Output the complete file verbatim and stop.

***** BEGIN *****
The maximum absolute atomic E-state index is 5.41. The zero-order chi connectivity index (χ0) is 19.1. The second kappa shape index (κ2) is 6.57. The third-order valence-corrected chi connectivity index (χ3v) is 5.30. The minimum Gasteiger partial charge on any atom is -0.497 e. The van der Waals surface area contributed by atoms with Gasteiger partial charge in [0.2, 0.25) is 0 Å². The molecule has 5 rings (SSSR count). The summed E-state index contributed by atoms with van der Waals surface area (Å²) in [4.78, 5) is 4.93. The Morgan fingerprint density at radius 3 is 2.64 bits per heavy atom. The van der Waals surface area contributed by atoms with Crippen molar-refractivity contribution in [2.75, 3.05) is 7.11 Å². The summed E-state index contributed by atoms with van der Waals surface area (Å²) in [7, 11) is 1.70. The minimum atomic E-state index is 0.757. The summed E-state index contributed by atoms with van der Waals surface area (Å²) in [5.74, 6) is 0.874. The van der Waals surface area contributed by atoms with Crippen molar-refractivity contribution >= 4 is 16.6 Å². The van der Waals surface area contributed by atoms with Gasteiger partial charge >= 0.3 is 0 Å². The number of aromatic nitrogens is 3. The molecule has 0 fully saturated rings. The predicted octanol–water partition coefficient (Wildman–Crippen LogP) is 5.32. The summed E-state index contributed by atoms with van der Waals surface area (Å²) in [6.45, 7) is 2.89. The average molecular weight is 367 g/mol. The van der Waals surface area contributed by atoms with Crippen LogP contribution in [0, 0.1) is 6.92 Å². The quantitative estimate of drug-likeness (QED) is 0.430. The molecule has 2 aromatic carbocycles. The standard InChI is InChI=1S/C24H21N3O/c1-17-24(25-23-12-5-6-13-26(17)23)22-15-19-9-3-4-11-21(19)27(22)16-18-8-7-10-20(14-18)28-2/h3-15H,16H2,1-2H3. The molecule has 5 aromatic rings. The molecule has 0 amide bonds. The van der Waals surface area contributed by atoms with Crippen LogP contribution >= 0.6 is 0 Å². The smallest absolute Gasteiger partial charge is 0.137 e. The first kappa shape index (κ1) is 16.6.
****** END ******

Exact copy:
The maximum absolute atomic E-state index is 5.41. The zero-order chi connectivity index (χ0) is 19.1. The second kappa shape index (κ2) is 6.57. The third-order valence-corrected chi connectivity index (χ3v) is 5.30. The minimum Gasteiger partial charge on any atom is -0.497 e. The van der Waals surface area contributed by atoms with Gasteiger partial charge in [0.2, 0.25) is 0 Å². The molecule has 5 rings (SSSR count). The summed E-state index contributed by atoms with van der Waals surface area (Å²) in [4.78, 5) is 4.93. The Morgan fingerprint density at radius 3 is 2.64 bits per heavy atom. The van der Waals surface area contributed by atoms with Crippen molar-refractivity contribution in [2.75, 3.05) is 7.11 Å². The summed E-state index contributed by atoms with van der Waals surface area (Å²) in [7, 11) is 1.70. The minimum atomic E-state index is 0.757. The summed E-state index contributed by atoms with van der Waals surface area (Å²) in [5.74, 6) is 0.874. The van der Waals surface area contributed by atoms with Crippen molar-refractivity contribution >= 4 is 16.6 Å². The van der Waals surface area contributed by atoms with Gasteiger partial charge >= 0.3 is 0 Å². The number of aromatic nitrogens is 3. The molecule has 0 fully saturated rings. The predicted octanol–water partition coefficient (Wildman–Crippen LogP) is 5.32. The summed E-state index contributed by atoms with van der Waals surface area (Å²) in [6.45, 7) is 2.89. The average molecular weight is 367 g/mol. The van der Waals surface area contributed by atoms with Crippen LogP contribution in [0, 0.1) is 6.92 Å². The quantitative estimate of drug-likeness (QED) is 0.430. The molecule has 2 aromatic carbocycles. The standard InChI is InChI=1S/C24H21N3O/c1-17-24(25-23-12-5-6-13-26(17)23)22-15-19-9-3-4-11-21(19)27(22)16-18-8-7-10-20(14-18)28-2/h3-15H,16H2,1-2H3. The molecule has 5 aromatic rings. The molecule has 0 amide bonds. The van der Waals surface area contributed by atoms with Crippen LogP contribution >= 0.6 is 0 Å². The smallest absolute Gasteiger partial charge is 0.137 e. The first kappa shape index (κ1) is 16.6.